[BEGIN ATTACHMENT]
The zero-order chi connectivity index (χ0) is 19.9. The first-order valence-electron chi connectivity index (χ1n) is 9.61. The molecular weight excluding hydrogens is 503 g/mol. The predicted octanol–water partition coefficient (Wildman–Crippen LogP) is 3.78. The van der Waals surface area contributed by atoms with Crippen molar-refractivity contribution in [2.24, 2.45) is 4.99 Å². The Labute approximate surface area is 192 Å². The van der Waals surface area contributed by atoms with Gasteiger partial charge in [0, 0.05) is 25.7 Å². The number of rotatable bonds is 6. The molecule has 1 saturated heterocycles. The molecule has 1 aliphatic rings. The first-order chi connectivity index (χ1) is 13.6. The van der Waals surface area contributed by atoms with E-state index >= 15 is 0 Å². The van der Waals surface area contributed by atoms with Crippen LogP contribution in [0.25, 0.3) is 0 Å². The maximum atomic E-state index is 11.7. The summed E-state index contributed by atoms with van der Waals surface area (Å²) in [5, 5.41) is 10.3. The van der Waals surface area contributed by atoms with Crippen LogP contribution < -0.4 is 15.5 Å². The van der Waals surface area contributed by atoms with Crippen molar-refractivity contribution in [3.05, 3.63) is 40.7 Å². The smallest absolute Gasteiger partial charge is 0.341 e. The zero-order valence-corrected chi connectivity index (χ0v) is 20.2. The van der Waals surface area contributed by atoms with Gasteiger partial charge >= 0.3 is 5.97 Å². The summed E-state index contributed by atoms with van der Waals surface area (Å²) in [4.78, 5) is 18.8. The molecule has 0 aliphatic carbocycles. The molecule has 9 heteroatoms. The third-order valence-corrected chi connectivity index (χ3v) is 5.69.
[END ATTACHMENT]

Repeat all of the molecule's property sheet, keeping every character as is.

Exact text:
The zero-order chi connectivity index (χ0) is 19.9. The first-order valence-electron chi connectivity index (χ1n) is 9.61. The molecular weight excluding hydrogens is 503 g/mol. The predicted octanol–water partition coefficient (Wildman–Crippen LogP) is 3.78. The van der Waals surface area contributed by atoms with Crippen molar-refractivity contribution in [2.24, 2.45) is 4.99 Å². The Labute approximate surface area is 192 Å². The van der Waals surface area contributed by atoms with Gasteiger partial charge in [0, 0.05) is 25.7 Å². The number of rotatable bonds is 6. The molecule has 1 saturated heterocycles. The molecule has 1 aliphatic rings. The first-order chi connectivity index (χ1) is 13.6. The van der Waals surface area contributed by atoms with E-state index >= 15 is 0 Å². The van der Waals surface area contributed by atoms with Crippen LogP contribution in [0.25, 0.3) is 0 Å². The maximum atomic E-state index is 11.7. The summed E-state index contributed by atoms with van der Waals surface area (Å²) in [5, 5.41) is 10.3. The van der Waals surface area contributed by atoms with Crippen LogP contribution < -0.4 is 15.5 Å². The van der Waals surface area contributed by atoms with Crippen molar-refractivity contribution in [3.05, 3.63) is 40.7 Å². The smallest absolute Gasteiger partial charge is 0.341 e. The zero-order valence-corrected chi connectivity index (χ0v) is 20.2. The van der Waals surface area contributed by atoms with Gasteiger partial charge >= 0.3 is 5.97 Å². The summed E-state index contributed by atoms with van der Waals surface area (Å²) in [4.78, 5) is 18.8. The molecule has 0 aliphatic carbocycles. The molecule has 9 heteroatoms. The third-order valence-corrected chi connectivity index (χ3v) is 5.69.